We also have a pond and a couple of 3 season streams on our property but surface water is never safe to drink without filtering it.  There are many kinds of portable water filters made for camping and hiking and these are effective.  Each of my family members carry a LifeStraw with them at all times in case of emergencies.  You never know where you might be when there is a water emergency.

Although not hooked up yet we have the supplies, including the hand pump, to insert into the well if it looks like it would be a very long term power outage.  Barring any strange thing happening that would contaminate our well we know that the water is safe to drink.  You might want to consider getting something like this.  The pump we have was not very expensive and the pipe is just several lengths of PVC pipe and joints.  Don't forget the joint cleaner and sealant.  Eventually we will put this on the top of the well and build a small house around it so it will not be exposed to the weather.  We will replace the inexpensive hand pump with a Bison Hand Water Pump which are made right here in Maine and are very high quality stainless steel.

Take some time to review what you would do if you were unable to use your tap water.  It is okay to start small but please do something.

Blessings,

Merrie

 

 

The barn through the snow
The barn through the snow

I know some of you around the country have been experiencing winter already but here in the northeast we had a very mild December.  It was a little disappointing to not have any snow on the ground for Christmas but it has finally arrived.  In the last couple of weeks we have had probably a foot and a half between a couple of storms and it is snowing again today.  Part of why my husband and I live in Maine is we love the change of the seasons, even winter.  I admit that fall is my favorite but I do look forward to the first snow of winter.  There are some years, like last, that winter seems like it will never end but it always does.

So, are you ready for winter?  Around here there is always a chance that the power will go out during a storm, well actually, anytime.  In the summer it is not such a big deal because it is not cold but it is still an inconvenience.  However during the cold months keeping warm during a power outage can be a challenge.

We use wood as our primary heat source anyway so that is simple for us, just keep feeding the wood stove.  Some homes have fireplaces that can be used for heat in an emergency.  It is important that maintenance be done regularly on a fireplace. The chimney, flue and damper need to be clean and in good working order for use.  If that is not a option for you I encourage you to look into alternate sources that do not require electricity.  There are kerosene and propane heaters available but make sure that you follow the instructions to the letter.  It is important that there is sufficient ventilation when using an alternate heat source.  I would also recommend that you have a carbon monoxide detector in the space.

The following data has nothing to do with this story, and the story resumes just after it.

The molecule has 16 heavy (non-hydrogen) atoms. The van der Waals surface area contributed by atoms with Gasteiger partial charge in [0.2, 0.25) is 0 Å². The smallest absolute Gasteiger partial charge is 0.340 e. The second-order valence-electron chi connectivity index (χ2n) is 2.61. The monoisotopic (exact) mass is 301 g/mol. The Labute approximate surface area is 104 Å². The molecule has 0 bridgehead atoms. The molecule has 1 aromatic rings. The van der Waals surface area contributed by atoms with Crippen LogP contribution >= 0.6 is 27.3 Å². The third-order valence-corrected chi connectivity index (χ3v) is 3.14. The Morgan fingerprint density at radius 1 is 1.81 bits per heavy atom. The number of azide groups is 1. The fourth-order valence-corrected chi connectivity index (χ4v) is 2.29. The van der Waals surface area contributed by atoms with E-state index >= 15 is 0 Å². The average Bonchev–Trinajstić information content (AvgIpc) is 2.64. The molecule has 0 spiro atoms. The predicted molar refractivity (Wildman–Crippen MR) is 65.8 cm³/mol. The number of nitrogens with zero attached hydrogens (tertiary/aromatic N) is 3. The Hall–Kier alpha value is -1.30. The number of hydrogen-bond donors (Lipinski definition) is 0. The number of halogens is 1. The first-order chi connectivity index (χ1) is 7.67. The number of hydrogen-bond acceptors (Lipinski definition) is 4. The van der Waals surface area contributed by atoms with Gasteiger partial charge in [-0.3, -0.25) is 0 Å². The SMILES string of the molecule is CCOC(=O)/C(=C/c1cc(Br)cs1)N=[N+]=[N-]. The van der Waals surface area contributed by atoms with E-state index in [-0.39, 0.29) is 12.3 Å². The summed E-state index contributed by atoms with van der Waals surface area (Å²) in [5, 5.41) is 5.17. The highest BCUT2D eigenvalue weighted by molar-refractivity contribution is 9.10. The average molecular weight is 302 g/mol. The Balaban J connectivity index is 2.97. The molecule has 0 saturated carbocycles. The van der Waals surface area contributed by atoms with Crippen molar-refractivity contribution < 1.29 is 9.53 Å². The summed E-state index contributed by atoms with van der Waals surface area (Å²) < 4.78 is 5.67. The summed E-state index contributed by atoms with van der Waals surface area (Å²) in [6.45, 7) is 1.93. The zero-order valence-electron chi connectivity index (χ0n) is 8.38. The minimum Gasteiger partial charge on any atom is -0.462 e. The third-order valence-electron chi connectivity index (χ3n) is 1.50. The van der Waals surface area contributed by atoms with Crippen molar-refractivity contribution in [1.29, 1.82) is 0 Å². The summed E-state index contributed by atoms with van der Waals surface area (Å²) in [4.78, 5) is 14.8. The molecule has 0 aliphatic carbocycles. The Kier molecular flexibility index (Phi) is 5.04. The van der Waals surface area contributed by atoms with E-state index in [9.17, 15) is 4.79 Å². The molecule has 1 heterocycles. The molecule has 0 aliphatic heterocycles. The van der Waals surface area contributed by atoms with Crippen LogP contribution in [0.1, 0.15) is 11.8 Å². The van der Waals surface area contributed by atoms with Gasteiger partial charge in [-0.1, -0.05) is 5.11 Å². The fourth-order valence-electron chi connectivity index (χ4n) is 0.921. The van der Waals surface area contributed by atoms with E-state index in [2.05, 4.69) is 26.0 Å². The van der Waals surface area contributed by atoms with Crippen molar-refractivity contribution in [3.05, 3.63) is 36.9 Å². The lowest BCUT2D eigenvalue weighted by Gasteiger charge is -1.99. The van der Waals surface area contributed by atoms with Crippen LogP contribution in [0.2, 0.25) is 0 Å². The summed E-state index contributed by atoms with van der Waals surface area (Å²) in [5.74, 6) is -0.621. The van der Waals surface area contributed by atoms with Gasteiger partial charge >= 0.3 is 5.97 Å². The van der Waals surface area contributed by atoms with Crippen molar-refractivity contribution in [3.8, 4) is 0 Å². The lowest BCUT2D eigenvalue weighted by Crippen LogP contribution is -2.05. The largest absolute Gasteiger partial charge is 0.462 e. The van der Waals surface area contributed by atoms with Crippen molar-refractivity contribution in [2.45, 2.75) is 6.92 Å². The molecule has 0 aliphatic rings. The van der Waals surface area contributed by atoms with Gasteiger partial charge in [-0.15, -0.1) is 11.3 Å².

Our wood box
Our wood box

Any heat source is only as good as the fuel it uses.  No matter if you are using a wood stove, fireplace, kerosene heater or a candle heater without fuel they all are useless.   We have a wood shed that is filled each summer for the following winter but if you don't use wood regularly but have a wood burning back up obviously you need to have some wood stored.  Likewise for a propane or kerosene heater.   Propane will store pretty much indefinitely.  You can store the small camping size propane fuel all the way up to 100 pound tanks.  It depends on what you are trying to run with the propane.  We have propane plumbed to the house but that is not accessible to hook to something else.  I have a couple of 100# tanks and the hook up hardware that we could connect them to either a grill or a heating device if needed.  We also have several of the grill sized tanks that we keep filled and rotate on a regular basis through the grill mostly.

Kerosene needs to be stored in containers just like those that gasoline are stored in.  They make ones that are blue to indicate that they contain kerosene.  If you go to the section where gas cans can be found at the store there would be blue ones for kerosene and yellow ones that are meant for diesel.  As we have talked about before on fuel storage be sure to rotate your storage regularly so that it will not get old.  How much you store is up to you.  Our third source of heat for our home is a heater that runs on kerosene that came with the house so we have a fairly large tank with kerosene in it.  We also have back up lighting in the form of Aladdin kerosene lamps.

Now on to the candle heaters.  I am intrigued by the idea of using a few clay pots, some bolts, washers, nuts and candles to make a room heater.  The link above takes you to several pictures of different versions of this idea.  I have not yet made or tested one of these but it looks like fun.  My son actually has a fireplace in his apartment but no source for wood so putting one of these on the hearth might work well for him.  So if you are going to go with something like this you of course would have needed to put together one or two of these and have the candles needed to produce the heat.  I buy jar candles at AC Moore.  They have good sales if you keep an eye out.  I usually just get vanilla since other scents seem to be a little overwhelming.  These burn for a long time as opposed so some of these designs that call for tea lights that burn out in a few hours.  It is always a good idea to have some candles on hand anyway.  Not only do they provide light and a bit of heat when the power is out it adds a bit of romance and fun to the situation.  Just make sure that you have safe places to put them so that children and pets can't disturb them and get hurt or cause a fire.